The human cost of a perfect lawn

The human cost of a perfect lawn

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by Valeria Paredes, food and agriculture fellow

Every year, 80 million pounds of pesticides are used on U.S. lawns to maintain attractive, lush greenery. In many cities across the country, Latinx immigrant workers are the primary labor force responsible for lawn care. These maintenance and landscape workers, or jardineros, bear the brunt of residential pesticide use. The impacts are largely under-examined despite the fact that lawn pesticide use can be up to 10 times more intensive per acre than farms. As the demand for residential lawn maintenance grows, exposure rates are likely to increase as well, demonstrating that pristine lawns come at a high cost, especially for the most marginalized workers. 

There are an estimated 872,370, landscape workers in the U.S.,  mostly concentrated in the cities of New York, Los Angeles, Chicago, Dallas and Miami. Each state has its own set of pesticide regulations that govern use of pesticides for professional landscaping, yet it can be difficult to ensure pesticides are consistently applied within a “safe” threshold. Due to the informal nature of the jardinero economy across the U.S., with complex social and cultural dynamics at play, it is nearly impossible to capture the full scope of the industry or to quantify workers’ pesticide use and exposure.  

A recent toxicology analysis conducted by Beyond Pesticides and Friends of the Earth brings to light just how toxic many of the lawn care products are that jardineros commonly use. The analysis found that half of the weed killers sold at the largest home and garden stores, Home Depot and Lowe’s, include chemicals classified as “highly hazardous pesticides” and linked to detrimental human health effects. The ingredients in commonly used herbicides, such as 2,4-D — a chemical from the Vietnam War defoliant Agent Orange — are associated with neurotoxicity, reproductive issues and cancer, which make our own front yards and homes health-compromising sites.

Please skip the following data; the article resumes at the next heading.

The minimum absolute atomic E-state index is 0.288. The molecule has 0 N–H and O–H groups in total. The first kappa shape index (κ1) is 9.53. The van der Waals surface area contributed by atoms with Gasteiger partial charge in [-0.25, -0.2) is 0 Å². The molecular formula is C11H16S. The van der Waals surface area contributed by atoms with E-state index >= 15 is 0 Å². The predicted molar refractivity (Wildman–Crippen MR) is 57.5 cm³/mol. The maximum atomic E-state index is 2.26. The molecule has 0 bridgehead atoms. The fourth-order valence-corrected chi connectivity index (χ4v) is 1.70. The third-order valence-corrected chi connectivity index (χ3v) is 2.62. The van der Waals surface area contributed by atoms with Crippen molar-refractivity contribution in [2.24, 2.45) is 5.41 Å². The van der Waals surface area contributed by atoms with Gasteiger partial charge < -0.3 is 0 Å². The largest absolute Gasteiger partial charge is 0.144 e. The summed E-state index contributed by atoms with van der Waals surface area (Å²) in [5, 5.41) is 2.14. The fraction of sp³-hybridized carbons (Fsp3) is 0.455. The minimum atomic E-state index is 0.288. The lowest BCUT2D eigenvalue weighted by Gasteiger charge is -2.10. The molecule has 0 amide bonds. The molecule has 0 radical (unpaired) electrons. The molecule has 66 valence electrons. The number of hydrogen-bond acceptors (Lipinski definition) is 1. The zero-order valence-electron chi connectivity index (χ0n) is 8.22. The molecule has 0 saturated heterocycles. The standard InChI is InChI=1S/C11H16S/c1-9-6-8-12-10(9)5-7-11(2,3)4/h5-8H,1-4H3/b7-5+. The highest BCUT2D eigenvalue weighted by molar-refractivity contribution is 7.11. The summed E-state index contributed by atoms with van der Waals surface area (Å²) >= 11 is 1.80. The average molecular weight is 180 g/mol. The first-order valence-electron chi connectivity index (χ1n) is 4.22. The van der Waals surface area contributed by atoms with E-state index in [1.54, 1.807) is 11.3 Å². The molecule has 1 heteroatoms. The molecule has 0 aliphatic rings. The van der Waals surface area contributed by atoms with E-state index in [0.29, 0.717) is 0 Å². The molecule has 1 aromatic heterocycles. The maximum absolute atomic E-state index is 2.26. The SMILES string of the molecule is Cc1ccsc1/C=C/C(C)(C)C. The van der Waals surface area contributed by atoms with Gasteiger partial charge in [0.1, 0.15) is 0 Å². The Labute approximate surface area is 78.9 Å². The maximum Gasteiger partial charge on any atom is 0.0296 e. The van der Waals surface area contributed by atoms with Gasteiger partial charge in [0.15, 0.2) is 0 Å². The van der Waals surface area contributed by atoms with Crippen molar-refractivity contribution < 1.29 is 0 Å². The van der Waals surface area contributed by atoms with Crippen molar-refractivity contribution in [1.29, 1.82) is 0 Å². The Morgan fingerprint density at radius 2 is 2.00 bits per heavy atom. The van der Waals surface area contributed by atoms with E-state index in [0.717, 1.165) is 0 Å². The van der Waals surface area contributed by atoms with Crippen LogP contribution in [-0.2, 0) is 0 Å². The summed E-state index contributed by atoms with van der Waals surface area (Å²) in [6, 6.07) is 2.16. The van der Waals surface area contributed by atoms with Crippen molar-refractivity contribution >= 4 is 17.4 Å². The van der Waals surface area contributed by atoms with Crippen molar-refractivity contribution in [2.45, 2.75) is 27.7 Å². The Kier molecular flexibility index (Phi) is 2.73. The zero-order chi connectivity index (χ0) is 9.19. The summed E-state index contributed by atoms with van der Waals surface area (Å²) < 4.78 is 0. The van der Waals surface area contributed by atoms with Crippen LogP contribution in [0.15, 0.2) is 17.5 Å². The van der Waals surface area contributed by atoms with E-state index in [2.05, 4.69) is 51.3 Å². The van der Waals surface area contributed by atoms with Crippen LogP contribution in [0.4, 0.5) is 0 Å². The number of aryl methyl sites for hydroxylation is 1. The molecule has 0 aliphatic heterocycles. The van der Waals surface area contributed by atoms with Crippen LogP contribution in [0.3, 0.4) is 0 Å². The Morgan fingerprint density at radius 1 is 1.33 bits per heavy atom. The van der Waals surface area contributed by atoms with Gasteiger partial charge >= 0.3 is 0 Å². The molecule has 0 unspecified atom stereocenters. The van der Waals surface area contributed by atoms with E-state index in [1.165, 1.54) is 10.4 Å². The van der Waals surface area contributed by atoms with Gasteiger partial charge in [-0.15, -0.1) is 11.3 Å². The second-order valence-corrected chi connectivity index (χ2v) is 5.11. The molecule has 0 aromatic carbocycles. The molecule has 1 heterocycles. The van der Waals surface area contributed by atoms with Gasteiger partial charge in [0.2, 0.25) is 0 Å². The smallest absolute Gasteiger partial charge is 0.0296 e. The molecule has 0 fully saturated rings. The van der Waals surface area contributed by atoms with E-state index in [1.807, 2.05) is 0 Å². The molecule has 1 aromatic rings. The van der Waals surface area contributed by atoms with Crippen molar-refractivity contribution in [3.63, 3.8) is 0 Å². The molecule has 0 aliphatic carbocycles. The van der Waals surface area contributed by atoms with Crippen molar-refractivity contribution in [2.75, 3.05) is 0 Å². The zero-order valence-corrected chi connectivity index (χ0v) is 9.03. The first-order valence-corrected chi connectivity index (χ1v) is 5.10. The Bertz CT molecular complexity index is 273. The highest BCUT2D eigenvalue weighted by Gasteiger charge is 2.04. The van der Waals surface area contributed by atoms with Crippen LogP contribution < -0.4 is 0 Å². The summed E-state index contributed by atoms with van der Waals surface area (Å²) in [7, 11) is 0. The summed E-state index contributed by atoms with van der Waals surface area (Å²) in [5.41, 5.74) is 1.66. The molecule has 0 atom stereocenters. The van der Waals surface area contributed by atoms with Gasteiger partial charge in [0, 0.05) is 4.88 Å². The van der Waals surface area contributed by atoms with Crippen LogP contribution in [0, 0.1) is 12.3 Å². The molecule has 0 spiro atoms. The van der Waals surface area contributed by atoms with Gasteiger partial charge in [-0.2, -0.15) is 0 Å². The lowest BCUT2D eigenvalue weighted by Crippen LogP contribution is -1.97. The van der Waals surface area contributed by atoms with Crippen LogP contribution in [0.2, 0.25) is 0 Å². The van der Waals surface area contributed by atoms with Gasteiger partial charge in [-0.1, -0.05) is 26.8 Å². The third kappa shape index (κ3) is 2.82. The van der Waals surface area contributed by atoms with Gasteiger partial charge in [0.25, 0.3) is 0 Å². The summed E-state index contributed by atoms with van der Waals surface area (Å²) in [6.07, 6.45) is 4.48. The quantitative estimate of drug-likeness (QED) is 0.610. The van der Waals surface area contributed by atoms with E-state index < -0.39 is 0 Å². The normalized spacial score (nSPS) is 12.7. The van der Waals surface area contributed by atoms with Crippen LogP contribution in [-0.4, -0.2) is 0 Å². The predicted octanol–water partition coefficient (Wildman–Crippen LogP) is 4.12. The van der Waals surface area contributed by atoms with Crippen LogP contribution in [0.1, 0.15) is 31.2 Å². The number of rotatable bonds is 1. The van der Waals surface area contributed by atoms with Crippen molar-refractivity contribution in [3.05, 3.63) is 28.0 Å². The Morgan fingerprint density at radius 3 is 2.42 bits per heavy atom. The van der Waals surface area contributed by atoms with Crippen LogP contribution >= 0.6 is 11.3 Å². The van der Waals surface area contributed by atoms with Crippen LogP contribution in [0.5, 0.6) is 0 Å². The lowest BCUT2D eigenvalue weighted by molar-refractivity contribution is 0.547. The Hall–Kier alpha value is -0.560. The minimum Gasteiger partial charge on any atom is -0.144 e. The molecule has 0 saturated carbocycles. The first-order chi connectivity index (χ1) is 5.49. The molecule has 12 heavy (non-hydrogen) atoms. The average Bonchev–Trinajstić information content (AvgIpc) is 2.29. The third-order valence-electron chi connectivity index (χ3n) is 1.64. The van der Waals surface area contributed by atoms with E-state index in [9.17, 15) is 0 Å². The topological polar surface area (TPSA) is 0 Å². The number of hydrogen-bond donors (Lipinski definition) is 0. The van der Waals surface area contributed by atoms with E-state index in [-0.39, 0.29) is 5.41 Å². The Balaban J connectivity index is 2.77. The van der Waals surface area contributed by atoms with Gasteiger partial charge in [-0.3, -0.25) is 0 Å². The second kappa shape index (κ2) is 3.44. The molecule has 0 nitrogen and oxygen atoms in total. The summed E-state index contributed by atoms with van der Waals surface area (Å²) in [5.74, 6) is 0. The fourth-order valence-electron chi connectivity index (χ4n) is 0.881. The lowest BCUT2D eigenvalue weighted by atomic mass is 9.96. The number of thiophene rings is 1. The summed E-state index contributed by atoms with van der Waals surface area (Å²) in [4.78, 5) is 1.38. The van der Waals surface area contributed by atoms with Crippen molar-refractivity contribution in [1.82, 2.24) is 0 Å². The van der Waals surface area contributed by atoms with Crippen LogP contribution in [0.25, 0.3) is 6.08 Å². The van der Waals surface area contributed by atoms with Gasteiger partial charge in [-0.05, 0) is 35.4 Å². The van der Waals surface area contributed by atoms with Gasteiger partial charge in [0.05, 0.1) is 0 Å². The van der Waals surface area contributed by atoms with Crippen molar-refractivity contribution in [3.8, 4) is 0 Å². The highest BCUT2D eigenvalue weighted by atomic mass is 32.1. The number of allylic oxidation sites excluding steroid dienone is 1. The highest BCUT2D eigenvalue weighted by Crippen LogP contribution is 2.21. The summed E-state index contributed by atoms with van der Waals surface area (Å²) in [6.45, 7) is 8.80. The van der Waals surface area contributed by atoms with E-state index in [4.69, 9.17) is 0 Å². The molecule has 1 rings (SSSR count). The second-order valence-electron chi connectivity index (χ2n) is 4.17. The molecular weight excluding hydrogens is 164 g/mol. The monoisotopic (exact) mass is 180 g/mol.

While consumers can choose to avoid using toxic substances in their own gardens and lawns, not everyone has the privilege of choice. Lawn maintenance workers may be expected to apply pesticides at a site even if they don’t have the proper licensing or protective equipment to do so. They may also be impeded by language barriers, may be unfamiliar with local or state ordinances, or may fear employer retaliation if they raise questions about the chemicals they’re using.

Citizens across the United States recognize the urgency of this environmental health issue and are organizing in support of pesticide reform policies. They are also working to make organic pest management the norm through community education and engagement. The Farmworker and Landscaper Advocacy Project in Illinois is one of the few organizations in the country that takes a worker-centered approach through litigation, education and providing financial assistance for workers’ families. 

What we really need to protect all people who are exposed to pesticides — jardineros, farmworkers, homeowners, children playing at parks and schools — is for the U.S. Environmental Protection Agency (EPA) to follow the science and restrict harmful chemicals. The EPA allows use of over 80 pesticides that have been banned in other countries due to concern about their impact on human health. The EPA has also approved more than 100 new pesticide products containing ingredients widely deemed to be highly hazardous between 2017-2018.

While we fight for an EPA that protects people over industry profits, we can demand that the stores where jardineros and the rest of us purchase lawn care products, like Home Depot and Lowe’s, take the safety of their products seriously. We must also join together in our communities to make our neighborhoods safer and more equitable for all.  

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